Meta Investigates AI-Generated Explicit Images on Facebook and Instagram

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Key Takeaways

  • Semi-independent policy body to investigate after AI-generated explicit images emerge in the US and India.
  • Meta’s response systems appeared to fail in response to the pictures.
  • Oversight Board will check for disparities in policy enforcement between different markets before reporting on findings.

Meta’s Oversight Board has announced two separate investigations after explicit AI-powered images appeared on its platforms. 

The probes will focus on how Meta’s systems were inadequate in detecting and responding to the imagery that appeared following incidents on Facebook in the US and Instagram in India, respectively. 

Since they surfaced, the sexually explicit AI images have now been removed from Meta’s platforms. Still, a report indicated the social media giant would not name the individuals targeted in the pictures “to avoid gender-based harassment.” 

The Oversight Board is a semi-independent policy body that conducts its business at arm’s length from Meta. As a result of these investigations, the board could recommend new rules around this type of of content, sometimes referred to as ‘deepfake porn’.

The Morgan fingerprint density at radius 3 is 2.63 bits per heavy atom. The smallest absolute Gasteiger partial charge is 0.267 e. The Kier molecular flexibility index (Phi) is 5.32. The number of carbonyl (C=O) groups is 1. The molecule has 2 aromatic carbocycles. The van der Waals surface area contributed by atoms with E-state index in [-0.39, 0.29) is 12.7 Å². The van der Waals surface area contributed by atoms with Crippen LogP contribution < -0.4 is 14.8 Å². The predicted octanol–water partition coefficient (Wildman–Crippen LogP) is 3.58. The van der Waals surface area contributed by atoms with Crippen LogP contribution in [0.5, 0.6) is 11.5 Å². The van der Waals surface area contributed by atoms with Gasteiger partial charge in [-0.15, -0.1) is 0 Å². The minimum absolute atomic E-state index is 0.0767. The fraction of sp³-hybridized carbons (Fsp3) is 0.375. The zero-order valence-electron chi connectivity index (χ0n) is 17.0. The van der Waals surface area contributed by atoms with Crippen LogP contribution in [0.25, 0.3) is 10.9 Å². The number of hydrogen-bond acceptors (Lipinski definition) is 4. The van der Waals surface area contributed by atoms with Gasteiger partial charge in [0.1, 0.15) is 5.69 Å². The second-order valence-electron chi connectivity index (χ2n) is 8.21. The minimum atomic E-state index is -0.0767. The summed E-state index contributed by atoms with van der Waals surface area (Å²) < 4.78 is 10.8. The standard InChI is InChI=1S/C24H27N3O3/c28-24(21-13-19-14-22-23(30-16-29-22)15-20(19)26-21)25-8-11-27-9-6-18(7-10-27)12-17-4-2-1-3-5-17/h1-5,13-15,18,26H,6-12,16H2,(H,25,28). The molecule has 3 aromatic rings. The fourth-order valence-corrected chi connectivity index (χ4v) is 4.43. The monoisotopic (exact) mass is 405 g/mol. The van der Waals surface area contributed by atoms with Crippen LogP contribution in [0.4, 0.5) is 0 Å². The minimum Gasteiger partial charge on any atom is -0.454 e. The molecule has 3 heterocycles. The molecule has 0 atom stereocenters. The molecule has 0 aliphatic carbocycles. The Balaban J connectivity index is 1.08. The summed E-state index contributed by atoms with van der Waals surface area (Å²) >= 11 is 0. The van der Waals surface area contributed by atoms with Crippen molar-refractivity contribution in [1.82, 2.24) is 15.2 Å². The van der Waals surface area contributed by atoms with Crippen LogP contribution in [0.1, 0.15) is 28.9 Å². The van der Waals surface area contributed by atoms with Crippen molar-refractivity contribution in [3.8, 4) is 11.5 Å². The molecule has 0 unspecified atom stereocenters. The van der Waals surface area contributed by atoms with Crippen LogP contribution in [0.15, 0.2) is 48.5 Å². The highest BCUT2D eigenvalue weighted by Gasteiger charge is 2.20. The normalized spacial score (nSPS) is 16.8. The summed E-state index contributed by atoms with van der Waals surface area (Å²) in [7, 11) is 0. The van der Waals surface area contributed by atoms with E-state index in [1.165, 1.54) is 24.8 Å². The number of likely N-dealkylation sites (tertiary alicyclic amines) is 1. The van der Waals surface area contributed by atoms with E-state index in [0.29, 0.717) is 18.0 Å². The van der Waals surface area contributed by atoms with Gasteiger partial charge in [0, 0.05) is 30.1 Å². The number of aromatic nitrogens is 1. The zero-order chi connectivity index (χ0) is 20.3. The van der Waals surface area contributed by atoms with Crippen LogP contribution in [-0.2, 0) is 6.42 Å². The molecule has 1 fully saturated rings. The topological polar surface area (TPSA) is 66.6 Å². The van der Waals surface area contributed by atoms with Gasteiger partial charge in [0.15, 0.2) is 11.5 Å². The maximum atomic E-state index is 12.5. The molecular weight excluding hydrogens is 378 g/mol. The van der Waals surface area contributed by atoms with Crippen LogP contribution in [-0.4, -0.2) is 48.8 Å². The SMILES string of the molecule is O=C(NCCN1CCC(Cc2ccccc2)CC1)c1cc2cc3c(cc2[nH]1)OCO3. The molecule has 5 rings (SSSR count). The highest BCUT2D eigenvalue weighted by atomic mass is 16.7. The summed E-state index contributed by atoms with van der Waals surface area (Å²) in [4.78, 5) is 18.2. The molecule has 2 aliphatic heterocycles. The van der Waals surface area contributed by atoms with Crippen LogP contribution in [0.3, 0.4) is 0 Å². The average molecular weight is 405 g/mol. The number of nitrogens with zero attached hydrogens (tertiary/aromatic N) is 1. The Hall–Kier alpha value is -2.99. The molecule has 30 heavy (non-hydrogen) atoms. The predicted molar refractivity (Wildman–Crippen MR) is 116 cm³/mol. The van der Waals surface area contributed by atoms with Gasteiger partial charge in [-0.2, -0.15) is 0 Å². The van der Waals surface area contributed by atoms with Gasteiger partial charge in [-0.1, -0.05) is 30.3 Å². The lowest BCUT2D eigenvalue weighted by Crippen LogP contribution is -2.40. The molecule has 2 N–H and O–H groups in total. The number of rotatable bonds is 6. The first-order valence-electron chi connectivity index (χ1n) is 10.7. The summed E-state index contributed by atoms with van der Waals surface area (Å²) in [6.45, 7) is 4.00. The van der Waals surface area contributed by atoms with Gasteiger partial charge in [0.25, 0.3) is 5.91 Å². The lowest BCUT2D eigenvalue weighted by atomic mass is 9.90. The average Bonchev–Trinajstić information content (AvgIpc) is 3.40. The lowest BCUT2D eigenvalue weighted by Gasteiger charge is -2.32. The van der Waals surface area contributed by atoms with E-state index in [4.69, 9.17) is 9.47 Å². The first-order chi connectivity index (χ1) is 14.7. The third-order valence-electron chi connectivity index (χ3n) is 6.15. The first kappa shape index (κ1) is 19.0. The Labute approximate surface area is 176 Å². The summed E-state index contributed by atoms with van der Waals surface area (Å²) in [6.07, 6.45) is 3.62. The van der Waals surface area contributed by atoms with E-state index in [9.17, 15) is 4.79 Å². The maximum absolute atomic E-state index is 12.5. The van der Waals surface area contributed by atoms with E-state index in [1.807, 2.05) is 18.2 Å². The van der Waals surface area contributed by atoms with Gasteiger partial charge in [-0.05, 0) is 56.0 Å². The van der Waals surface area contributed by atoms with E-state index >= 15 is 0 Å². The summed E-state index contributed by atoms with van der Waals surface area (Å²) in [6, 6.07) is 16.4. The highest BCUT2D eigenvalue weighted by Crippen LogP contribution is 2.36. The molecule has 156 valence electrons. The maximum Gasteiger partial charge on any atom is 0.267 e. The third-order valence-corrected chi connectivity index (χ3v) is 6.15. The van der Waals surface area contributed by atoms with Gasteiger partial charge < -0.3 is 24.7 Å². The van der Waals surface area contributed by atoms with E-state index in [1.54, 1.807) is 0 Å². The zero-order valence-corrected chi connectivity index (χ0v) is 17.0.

If a user of Meta’s platforms has an issue with a moderation decision, they must first appeal the company’s course of action before raising a case with the Oversight Board. 

Further background information was provided on the individual cases, with the Indian incident taking place on an Instagram account that exclusively posts AI-generated images of prominent Indian women. Most interactions with the account are said to come from users based in India. 

Meta did not remove the picture after an initial report, while the ticket for the query was closed automatically after 48 hours as no further review took place. The complainant appealed against this, but again, an automatic closure took place without any additional input from Meta. This was a repeated failure. 

In the US, a public figure was depicted in a Facebook group dedicated to AI images. 

It had already been posted, and when another user uploaded the picture, Meta censured it after adding it to a Media Matching Service Bank in the category ‘derogatory sexualized Photoshop or drawings’.

Helle Thorning-Schmidt, co-chair of the Oversight Board, said in a statement that the body chose to feature incidents from two different countries as part of the investigation to check for discrepancies in how Meta enforces policies in different regions.

“We know that Meta is quicker and more effective at moderating content in some markets and languages than others,” she said.  

“By taking one case from the US and one from India, we want to look at whether Meta is protecting all women globally in a fair way.” 

Over the next couple of weeks, the board invites contributions from the public before publishing its investigation findings and any potential recommendations for Meta over the next few weeks.